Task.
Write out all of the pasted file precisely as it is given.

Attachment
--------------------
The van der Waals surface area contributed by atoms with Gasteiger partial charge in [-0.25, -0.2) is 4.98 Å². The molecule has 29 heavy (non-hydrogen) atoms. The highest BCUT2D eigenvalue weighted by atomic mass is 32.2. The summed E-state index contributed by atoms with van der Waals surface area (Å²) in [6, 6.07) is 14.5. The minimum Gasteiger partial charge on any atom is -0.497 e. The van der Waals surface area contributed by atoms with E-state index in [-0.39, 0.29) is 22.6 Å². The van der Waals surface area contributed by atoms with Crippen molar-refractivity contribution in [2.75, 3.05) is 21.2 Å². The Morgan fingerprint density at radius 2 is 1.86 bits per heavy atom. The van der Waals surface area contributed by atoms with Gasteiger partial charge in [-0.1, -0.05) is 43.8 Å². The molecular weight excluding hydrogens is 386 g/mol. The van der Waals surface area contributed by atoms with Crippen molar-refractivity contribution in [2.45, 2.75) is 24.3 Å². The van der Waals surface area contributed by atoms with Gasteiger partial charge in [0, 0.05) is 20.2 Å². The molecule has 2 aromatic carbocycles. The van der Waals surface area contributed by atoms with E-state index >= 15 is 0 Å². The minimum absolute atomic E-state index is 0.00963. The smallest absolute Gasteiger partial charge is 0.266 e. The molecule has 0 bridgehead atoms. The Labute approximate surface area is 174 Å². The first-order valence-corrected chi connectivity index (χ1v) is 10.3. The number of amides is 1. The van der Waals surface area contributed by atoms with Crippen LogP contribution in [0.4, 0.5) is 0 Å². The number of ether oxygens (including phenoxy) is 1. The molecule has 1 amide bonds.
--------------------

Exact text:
The van der Waals surface area contributed by atoms with Gasteiger partial charge in [-0.25, -0.2) is 4.98 Å². The molecule has 29 heavy (non-hydrogen) atoms. The highest BCUT2D eigenvalue weighted by atomic mass is 32.2. The summed E-state index contributed by atoms with van der Waals surface area (Å²) in [6, 6.07) is 14.5. The minimum Gasteiger partial charge on any atom is -0.497 e. The van der Waals surface area contributed by atoms with E-state index in [-0.39, 0.29) is 22.6 Å². The van der Waals surface area contributed by atoms with Crippen molar-refractivity contribution in [2.75, 3.05) is 21.2 Å². The Morgan fingerprint density at radius 2 is 1.86 bits per heavy atom. The van der Waals surface area contributed by atoms with Gasteiger partial charge in [-0.1, -0.05) is 43.8 Å². The molecular weight excluding hydrogens is 386 g/mol. The van der Waals surface area contributed by atoms with Crippen molar-refractivity contribution in [2.45, 2.75) is 24.3 Å². The van der Waals surface area contributed by atoms with Gasteiger partial charge in [0, 0.05) is 20.2 Å². The molecule has 2 aromatic carbocycles. The van der Waals surface area contributed by atoms with E-state index >= 15 is 0 Å². The minimum absolute atomic E-state index is 0.00963. The smallest absolute Gasteiger partial charge is 0.266 e. The molecule has 0 bridgehead atoms. The Labute approximate surface area is 174 Å². The first-order valence-corrected chi connectivity index (χ1v) is 10.3. The number of amides is 1. The van der Waals surface area contributed by atoms with Crippen LogP contribution in [0.4, 0.5) is 0 Å². The number of ether oxygens (including phenoxy) is 1. The molecule has 1 amide bonds.